Caligula’s madness continues to intensify with each passing day. Eventually, Caligula is assassinated by Cassius Chaerea and several other soldiers at the Palatine Festival. The assassins also murder Caligula’s most-recent wife, Caesonia, and their young daughter, Drusilla. Claudius tries to hide in the midst of the riot but is discovered by a group of soldiers. Instead of killing him, as Claudius expects, the soldiers proclaim him emperor. Claudius initially refuses to be emperor, arguing for a Republic, but the soldiers ignore him. As he is paraded around the palace on their soldiers, Claudius realizes that the omen of the wolf cub and the Sibyl’s prophecy have finally come true.


Although Caligula’s reign begins well, his madness soon consumes him and results in his eventual assassination. While Caligula’s behavior as a child demonstrated a clearly sadistic persona, it is unclear whether or not Caligula’s reign could have been a benevolent one if he had not gone insane. Claudius asserts that Caligula’s initial activities as emperor appear to be honorable. It is only after the brain fever that Caligula begins to demonstrate to the cruel and sadistic behavior that seems to have pervaded his childhood.

With that in mind, it is interesting to consider Claudius’ literary motivation in presenting Caligula the way that he does. Because Claudius is writing this narrative long after Caligula’s death, he cannot help but present Caligula’s nature within the framework of Caligula’s eventual madness, even if it is inaccurate. As such, a reader cannot help but wonder if Caligula’s madness and bloody end was preordained or simply the result of bad luck.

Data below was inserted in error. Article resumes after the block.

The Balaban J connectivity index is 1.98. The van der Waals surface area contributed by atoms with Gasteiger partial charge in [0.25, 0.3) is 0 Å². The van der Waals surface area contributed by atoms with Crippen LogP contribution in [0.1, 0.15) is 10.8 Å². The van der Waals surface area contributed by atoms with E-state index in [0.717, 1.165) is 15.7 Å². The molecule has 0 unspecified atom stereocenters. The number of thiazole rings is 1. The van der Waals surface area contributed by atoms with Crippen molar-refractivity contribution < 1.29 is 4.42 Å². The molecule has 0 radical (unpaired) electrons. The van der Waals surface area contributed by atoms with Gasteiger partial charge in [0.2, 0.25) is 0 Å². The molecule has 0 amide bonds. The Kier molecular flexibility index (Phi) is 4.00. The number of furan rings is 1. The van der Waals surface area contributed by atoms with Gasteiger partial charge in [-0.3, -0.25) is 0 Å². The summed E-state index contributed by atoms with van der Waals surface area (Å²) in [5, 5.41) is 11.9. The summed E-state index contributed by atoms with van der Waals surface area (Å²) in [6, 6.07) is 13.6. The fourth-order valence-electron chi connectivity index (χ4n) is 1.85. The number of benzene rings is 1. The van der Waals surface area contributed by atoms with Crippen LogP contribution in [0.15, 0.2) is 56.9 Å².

Significantly, Claudius’ survival once again depends on his pretending to be a fool. During the reigns of Augustus and Tiberius, Claudius emphasized his stammer and limp, but he was rarely in the presence of either emperor. During Caligula’s reign, on the other hand, Claudius is constantly observed by Caligula and even lives in the palace with him at a certain point. As such, Claudius is forced to take his guise of foolishness to an entirely new level, if only to entertain Caligula enough to spare him. In the end, it seems that Pollio’s advice is the key to Claudius’ life: when Caligula dies, Claudius has officially outlived the rest of his entire family.

At the end of the novel, all of the prophecies concerning Claudius appear to have come true. He is pronounced to be emperor and, despite his desire for a republic, Claudius realizes that the wisest decision is to accept his appointment. Unfortunately the novel ends at the precise moment of Claudius’ ascension, and only the narrative of “Claudius the God,” the sequel, will reveal whether or not Claudius actually becomes the savior of Rome as the Sibyl has promised.

In addition to perpetuating the fatalistic theme of the novel, the format of this conclusion allows Graves to construct a strictly cyclical narrative. When the novel opens, Claudius is already emperor; he is simply describing each of the series of events that eventually to his current position. Because there is no real question as to Claudius’ fate, despite what Claudius’ family believes, Graves is able to create a smooth transition between the fictitious elements of the novel and the historical facts. The reader does not need to question the direction of the narrative because the conclusion is already revealed at the beginning. As such, the reader can focus on what Graves and Claudius view to be the most important elements of the narrative: the personal relationships and ambitions of the members of the Julio-Claudian line.